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  • Q&A with Australian Health Practitioners

    Do our bodies absorb warm water quicker than cold water?

    Related Topic
    My housemate has recently told me that our body digests warm water quicker than cold. Is there any truth to this as she didn't know the reason (if any)
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  • 58

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    Nicole Senior

    Dietitian, Nutritionist

    I'm an Accredited Practising Dietitian and Nutritionist, consultant, author, speaker and food and health enthusiast. I love talking and writing about food and health.(please note, … View Profile

    Actually the opposite is true. Cold water empties faster from the stomach and is therefore absorbed faster. The research looking into this has focussed on hydration of athletes where rapid absorption can mean the difference between winning and losing an event. For us non-athletes it probably doesn't make that much practical difference so drink your fluids at a temperature you enjoy (and this probably varies according the temperature and circumstances). I like to start a cold winters morning with a warm water but always keep a bottle of cold water in the fridge in summer. Interestingly, there may be advantages in drinking cold water for weight loss but I'd put this way down the list of importance in the overall scheme of things (but every little bit helps).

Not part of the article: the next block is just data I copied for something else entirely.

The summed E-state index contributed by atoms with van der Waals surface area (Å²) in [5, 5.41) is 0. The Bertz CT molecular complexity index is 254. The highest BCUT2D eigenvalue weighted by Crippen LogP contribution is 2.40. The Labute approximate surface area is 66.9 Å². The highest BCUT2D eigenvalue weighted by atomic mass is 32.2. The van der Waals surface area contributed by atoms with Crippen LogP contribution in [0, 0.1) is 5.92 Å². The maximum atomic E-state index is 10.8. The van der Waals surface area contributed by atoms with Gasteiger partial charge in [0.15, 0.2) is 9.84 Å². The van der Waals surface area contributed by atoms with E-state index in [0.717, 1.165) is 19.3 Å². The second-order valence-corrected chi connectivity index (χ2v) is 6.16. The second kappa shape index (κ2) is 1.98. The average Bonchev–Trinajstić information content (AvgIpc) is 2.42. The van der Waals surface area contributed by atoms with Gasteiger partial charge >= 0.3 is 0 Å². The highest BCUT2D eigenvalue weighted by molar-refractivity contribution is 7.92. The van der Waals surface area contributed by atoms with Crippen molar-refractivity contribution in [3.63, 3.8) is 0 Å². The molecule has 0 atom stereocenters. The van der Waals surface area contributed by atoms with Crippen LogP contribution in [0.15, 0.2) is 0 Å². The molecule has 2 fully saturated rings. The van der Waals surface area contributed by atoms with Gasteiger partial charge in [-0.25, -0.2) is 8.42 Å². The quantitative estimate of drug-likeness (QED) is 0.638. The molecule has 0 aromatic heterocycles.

• 18

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    Lucinda Curran

    Acupuncturist

    Lucinda Curran of Eco Health Solutions offers a truly holistic approach to health by combining Building Biology and Chinese Medicine. Her work is solutions-focussed and … View Profile

    Hi,

    Nicole has answered your question really well - this is just extra information.

    From a Chinese medicine perspective, the body has to use a lot of energy to warm water and food to body temperature before it can utilise its goodness.

    For many people, this is a waste of energy, particularly if you live in cooler climates.

    I encourage all my clients to eat and drink foods that are room temperature or warmer.

    Hope this helps!

    Lucinda

  • 36

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    My research interests include immunology and the mechanisms of amyloid formation. The latter has implications for people who are dealing with Alzheimer's Disease, Parkinson's Disease … View Profile

    With respect, I disagree with what the other commenters have written.

    If you drink (say) 300 mL of cold water, ie, at ~10 C or so, it will take a few minutes at most for it to reach thermal equilibrium with your body temperature (~37 C). This is well-understood physics. 

    It makes no difference if you drink cold (~10 C) or warm (~25 C) water - it  will pass from your stomach into the rest of your body at essentially the same rate. 

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